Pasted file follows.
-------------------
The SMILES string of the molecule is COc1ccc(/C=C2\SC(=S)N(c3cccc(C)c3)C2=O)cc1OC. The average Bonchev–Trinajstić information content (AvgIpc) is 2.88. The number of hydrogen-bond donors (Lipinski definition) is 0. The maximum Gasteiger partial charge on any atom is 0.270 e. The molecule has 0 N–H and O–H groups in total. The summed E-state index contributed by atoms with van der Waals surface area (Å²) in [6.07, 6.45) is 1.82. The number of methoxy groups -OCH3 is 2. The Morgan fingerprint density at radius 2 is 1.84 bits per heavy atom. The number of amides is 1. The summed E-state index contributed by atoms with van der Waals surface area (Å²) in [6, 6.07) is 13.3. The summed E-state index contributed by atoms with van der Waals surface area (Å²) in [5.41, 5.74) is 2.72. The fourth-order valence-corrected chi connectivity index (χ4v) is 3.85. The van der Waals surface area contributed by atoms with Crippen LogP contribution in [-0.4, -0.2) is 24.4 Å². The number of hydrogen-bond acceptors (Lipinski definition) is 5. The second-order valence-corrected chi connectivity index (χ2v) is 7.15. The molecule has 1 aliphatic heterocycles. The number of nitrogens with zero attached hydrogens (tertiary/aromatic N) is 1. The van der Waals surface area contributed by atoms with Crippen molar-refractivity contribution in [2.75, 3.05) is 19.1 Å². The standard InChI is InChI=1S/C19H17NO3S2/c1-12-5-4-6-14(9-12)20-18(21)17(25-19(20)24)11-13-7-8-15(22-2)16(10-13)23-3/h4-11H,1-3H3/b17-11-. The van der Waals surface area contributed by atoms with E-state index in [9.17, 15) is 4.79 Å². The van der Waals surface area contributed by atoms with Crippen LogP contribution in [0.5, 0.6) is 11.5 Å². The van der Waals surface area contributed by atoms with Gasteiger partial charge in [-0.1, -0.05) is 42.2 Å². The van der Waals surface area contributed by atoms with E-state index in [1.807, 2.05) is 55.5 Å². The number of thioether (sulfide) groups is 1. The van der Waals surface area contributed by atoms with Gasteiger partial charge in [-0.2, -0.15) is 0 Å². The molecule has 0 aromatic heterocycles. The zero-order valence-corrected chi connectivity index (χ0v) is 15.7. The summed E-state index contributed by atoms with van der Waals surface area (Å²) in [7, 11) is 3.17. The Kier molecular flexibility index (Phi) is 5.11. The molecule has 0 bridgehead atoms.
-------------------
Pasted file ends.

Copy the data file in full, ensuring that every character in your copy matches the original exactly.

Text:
The SMILES string of the molecule is COc1ccc(/C=C2\SC(=S)N(c3cccc(C)c3)C2=O)cc1OC. The average Bonchev–Trinajstić information content (AvgIpc) is 2.88. The number of hydrogen-bond donors (Lipinski definition) is 0. The maximum Gasteiger partial charge on any atom is 0.270 e. The molecule has 0 N–H and O–H groups in total. The summed E-state index contributed by atoms with van der Waals surface area (Å²) in [6.07, 6.45) is 1.82. The number of methoxy groups -OCH3 is 2. The Morgan fingerprint density at radius 2 is 1.84 bits per heavy atom. The number of amides is 1. The summed E-state index contributed by atoms with van der Waals surface area (Å²) in [6, 6.07) is 13.3. The summed E-state index contributed by atoms with van der Waals surface area (Å²) in [5.41, 5.74) is 2.72. The fourth-order valence-corrected chi connectivity index (χ4v) is 3.85. The van der Waals surface area contributed by atoms with Crippen LogP contribution in [-0.4, -0.2) is 24.4 Å². The number of hydrogen-bond acceptors (Lipinski definition) is 5. The second-order valence-corrected chi connectivity index (χ2v) is 7.15. The molecule has 1 aliphatic heterocycles. The number of nitrogens with zero attached hydrogens (tertiary/aromatic N) is 1. The van der Waals surface area contributed by atoms with Crippen molar-refractivity contribution in [2.75, 3.05) is 19.1 Å². The standard InChI is InChI=1S/C19H17NO3S2/c1-12-5-4-6-14(9-12)20-18(21)17(25-19(20)24)11-13-7-8-15(22-2)16(10-13)23-3/h4-11H,1-3H3/b17-11-. The van der Waals surface area contributed by atoms with E-state index in [9.17, 15) is 4.79 Å². The van der Waals surface area contributed by atoms with Crippen LogP contribution in [0.5, 0.6) is 11.5 Å². The van der Waals surface area contributed by atoms with Gasteiger partial charge in [-0.1, -0.05) is 42.2 Å². The van der Waals surface area contributed by atoms with E-state index in [1.807, 2.05) is 55.5 Å². The number of thioether (sulfide) groups is 1. The van der Waals surface area contributed by atoms with Gasteiger partial charge in [-0.2, -0.15) is 0 Å². The molecule has 0 aromatic heterocycles. The zero-order valence-corrected chi connectivity index (χ0v) is 15.7. The summed E-state index contributed by atoms with van der Waals surface area (Å²) in [7, 11) is 3.17. The Kier molecular flexibility index (Phi) is 5.11. The molecule has 0 bridgehead atoms.